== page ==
In 1986, Firebird Software developed Mad Nurse, a video game for the Commodore 64. The premise of the game was simple: You are a nurse in a multilevel nursery, and your job is to keep the infants safe. Your charge – put the babies in the crib – is easy enough. But the perils are endless, including knives, poison, toilet bowls to climb into, and an elevator shaft. As the levels become more and more difficult, the end result of Mad Nurse is disastrous.
The historic spot location approach to address traffic fatalities has similarities to Mad Nurse. We identify locations of recent severe crashes, “fix them,” and then move on to the next location.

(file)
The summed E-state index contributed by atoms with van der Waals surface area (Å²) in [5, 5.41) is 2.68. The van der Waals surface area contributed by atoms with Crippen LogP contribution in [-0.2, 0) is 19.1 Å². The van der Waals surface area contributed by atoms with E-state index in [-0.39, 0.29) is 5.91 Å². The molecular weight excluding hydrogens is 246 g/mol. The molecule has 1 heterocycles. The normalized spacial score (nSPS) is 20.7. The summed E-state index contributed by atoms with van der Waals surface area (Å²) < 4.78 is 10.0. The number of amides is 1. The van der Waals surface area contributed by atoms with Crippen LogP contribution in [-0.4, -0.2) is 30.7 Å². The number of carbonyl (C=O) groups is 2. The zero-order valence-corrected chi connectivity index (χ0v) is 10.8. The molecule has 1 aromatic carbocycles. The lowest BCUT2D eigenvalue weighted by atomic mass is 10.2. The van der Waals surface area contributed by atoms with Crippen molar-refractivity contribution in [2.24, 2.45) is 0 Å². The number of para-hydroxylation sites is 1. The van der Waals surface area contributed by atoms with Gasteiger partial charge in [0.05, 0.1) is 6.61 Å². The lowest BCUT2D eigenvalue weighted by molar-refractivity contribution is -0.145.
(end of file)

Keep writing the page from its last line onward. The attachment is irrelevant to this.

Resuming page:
And the next.
The situation gets worse over time as road users make poor choices more often. The results can be a group of exhausted traffic safety engineers and little change to the overall number of roadway fatalities.
Systemic safety solutions flip the script, focusing on predictable crash types instead of random individual locations, which has proven time and time again to reduce the number and severity of crashes.
I’ve promoted systemic safety for more than a decade now, and since that time it has been picked up by State and local agencies and the Federal Highway Administration Office of Safety, who has done a nice job promoting a risk-based systemic approach in recent years. For more information, check out FHWA’s Systemic Approach to Safety website.
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Systemic traffic control